Table 5 includes different estimations of the drivers of employment growth controlling for eco-innovation. The results show a positive influence of size on employment in line with findings in previous studies [10,59]. Thus, we accept hypothesis H1b. However, we cannot accept hypothesis H2b: belonging to a group decreases employment growth considering eco-innovative behavior. Similar results are found for age in support of H3b. Older eco-innovative firms are less prone to create employment, in line with previous literature [10,52]. Similar to the influence on eco-innovation, R&D intensity and export positively influence employment. Therefore, we accept H5b and H6b. Regarding external market orientation through export strategies, this variable is also positive and significant for explaining employment dynamics at the 99% level of significance. This result is consistent with literature that highlights that employment growth is higher in exporter firms than in non-exporters [57,58]. However, results for public funding and internal and external sources of knowledge are dissimilar to the estimations made to explain the drivers of eco-innovation (we cannot fully accept H4b and H7b). Taking high-tech sector as a reference category, only the coefficient for the low KIS sector is significant and negative to the contribution to employment when technological opportunities are considered.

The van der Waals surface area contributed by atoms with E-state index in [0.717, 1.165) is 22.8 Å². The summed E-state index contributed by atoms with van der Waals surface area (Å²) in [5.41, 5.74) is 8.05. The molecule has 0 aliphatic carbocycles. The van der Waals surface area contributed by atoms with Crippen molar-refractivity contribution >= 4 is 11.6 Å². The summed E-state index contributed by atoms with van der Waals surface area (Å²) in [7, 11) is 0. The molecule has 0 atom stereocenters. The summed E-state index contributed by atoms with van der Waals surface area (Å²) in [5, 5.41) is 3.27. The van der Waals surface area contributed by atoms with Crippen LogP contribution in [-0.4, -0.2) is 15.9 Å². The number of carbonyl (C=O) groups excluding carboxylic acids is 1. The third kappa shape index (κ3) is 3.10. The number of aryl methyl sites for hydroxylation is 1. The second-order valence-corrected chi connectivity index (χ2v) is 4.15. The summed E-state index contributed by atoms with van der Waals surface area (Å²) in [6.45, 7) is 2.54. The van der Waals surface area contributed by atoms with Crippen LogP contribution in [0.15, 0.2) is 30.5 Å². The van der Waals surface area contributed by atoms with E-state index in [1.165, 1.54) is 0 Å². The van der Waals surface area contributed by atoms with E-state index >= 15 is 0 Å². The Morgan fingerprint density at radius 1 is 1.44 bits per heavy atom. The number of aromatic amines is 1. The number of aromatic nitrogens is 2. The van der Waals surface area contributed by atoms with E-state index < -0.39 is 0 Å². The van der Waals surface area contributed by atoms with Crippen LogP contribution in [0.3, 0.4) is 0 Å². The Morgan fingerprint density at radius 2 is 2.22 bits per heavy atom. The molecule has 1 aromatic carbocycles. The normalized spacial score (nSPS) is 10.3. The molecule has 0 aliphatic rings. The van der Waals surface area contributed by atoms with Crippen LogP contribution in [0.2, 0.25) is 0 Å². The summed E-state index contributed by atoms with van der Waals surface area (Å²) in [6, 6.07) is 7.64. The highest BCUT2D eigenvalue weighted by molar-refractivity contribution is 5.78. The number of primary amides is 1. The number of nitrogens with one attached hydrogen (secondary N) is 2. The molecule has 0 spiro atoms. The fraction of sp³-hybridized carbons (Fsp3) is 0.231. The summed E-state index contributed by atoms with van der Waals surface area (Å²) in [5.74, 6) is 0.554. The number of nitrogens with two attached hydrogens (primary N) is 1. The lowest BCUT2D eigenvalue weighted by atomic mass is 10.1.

The control dummy used for eco-innovation is positive at the 99% level of significance (Specification 2). To argue for synergies, interaction terms are introduced between eco-innovation and the rest of independent variables of interest. As we expected, the sign of eco-innovation remains stable but the coefficient lacks its significance. In the case of interaction with the size of the firm, the negative sign of the coefficient means that the effect of being large on employment growth is significantly lower when these firms are also eco-innovators. In this sense, the size of the company moderates the positive role of eco-innovation on employment growth while young firms not belonging to a group (eco-entrepreneurs) contribute more to employment growth than old firms belonging to a parent company. Thus, the findings shed light on the entrepreneurial perspective of small and young fast-growth eco-entrepreneurs [70]. Although our results are in contrast with previous research confirming the importance of experience of the eco-innovative firms to employment growth [71], we find that green young firms show a greater potential of growth than green mature firms showing the different role of old and start-up firms towards a more sustainable industry [72]. The interaction with R&D intensity also shows a negative sign, indicating that, among eco-innovative firms, the higher the intensity in R&D is, the lower the effect on employment. Therefore, being an eco-innovator and spending more resources on R&D does not mean higher employment growth. When we include the interaction with the sources of knowledge, the internal sources and the vertical external knowledge sources gain significance and the coefficients of the interactions are negative. That result indicates that the effect on employment is lower in eco-innovative firms when they use these sources. Being an eco-innovator and nurturing these sources of knowledge exert a moderating role on employment growth. Finally, the rest of the interactions do not indicate a significant effect (Specification 3). This evidence implies that the way by which eco-innovators use external knowledge sources is different between eco-innovators and non-eco-innovators. This moderate effect of eco-innovation on the influence of external knowledge sources on firm growth could be explained by the high complexity and specificity of knowledge associated with eco-innovations [73]. Moreover, the potential longitudinal and non-linear effects, and the breadth and depth of collaboration across sectors and over time could also be an explanation to this puzzling result [74].